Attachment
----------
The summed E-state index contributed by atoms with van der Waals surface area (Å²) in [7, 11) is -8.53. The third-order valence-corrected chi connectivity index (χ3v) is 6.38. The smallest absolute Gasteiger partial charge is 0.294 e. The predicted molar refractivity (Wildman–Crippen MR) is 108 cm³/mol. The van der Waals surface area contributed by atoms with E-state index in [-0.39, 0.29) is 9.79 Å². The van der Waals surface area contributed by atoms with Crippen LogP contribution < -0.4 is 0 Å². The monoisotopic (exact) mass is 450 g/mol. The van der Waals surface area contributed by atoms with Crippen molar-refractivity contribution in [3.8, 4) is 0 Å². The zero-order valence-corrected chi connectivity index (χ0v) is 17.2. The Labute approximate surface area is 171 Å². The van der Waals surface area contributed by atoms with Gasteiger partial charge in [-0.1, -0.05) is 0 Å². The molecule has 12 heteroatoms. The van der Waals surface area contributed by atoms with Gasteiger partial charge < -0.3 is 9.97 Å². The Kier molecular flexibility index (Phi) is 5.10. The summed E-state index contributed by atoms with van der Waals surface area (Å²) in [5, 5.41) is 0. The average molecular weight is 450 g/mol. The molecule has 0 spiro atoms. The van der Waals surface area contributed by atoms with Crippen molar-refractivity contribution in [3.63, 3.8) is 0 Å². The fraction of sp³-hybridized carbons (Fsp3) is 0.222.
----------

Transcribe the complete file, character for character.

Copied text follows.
The summed E-state index contributed by atoms with van der Waals surface area (Å²) in [7, 11) is -8.53. The third-order valence-corrected chi connectivity index (χ3v) is 6.38. The smallest absolute Gasteiger partial charge is 0.294 e. The predicted molar refractivity (Wildman–Crippen MR) is 108 cm³/mol. The van der Waals surface area contributed by atoms with E-state index in [-0.39, 0.29) is 9.79 Å². The van der Waals surface area contributed by atoms with Crippen LogP contribution < -0.4 is 0 Å². The monoisotopic (exact) mass is 450 g/mol. The van der Waals surface area contributed by atoms with Crippen molar-refractivity contribution in [3.8, 4) is 0 Å². The zero-order valence-corrected chi connectivity index (χ0v) is 17.2. The Labute approximate surface area is 171 Å². The van der Waals surface area contributed by atoms with Gasteiger partial charge in [-0.1, -0.05) is 0 Å². The molecule has 12 heteroatoms. The van der Waals surface area contributed by atoms with Gasteiger partial charge < -0.3 is 9.97 Å². The Kier molecular flexibility index (Phi) is 5.10. The summed E-state index contributed by atoms with van der Waals surface area (Å²) in [5, 5.41) is 0. The average molecular weight is 450 g/mol. The molecule has 0 spiro atoms. The van der Waals surface area contributed by atoms with Crippen molar-refractivity contribution in [3.63, 3.8) is 0 Å². The fraction of sp³-hybridized carbons (Fsp3) is 0.222.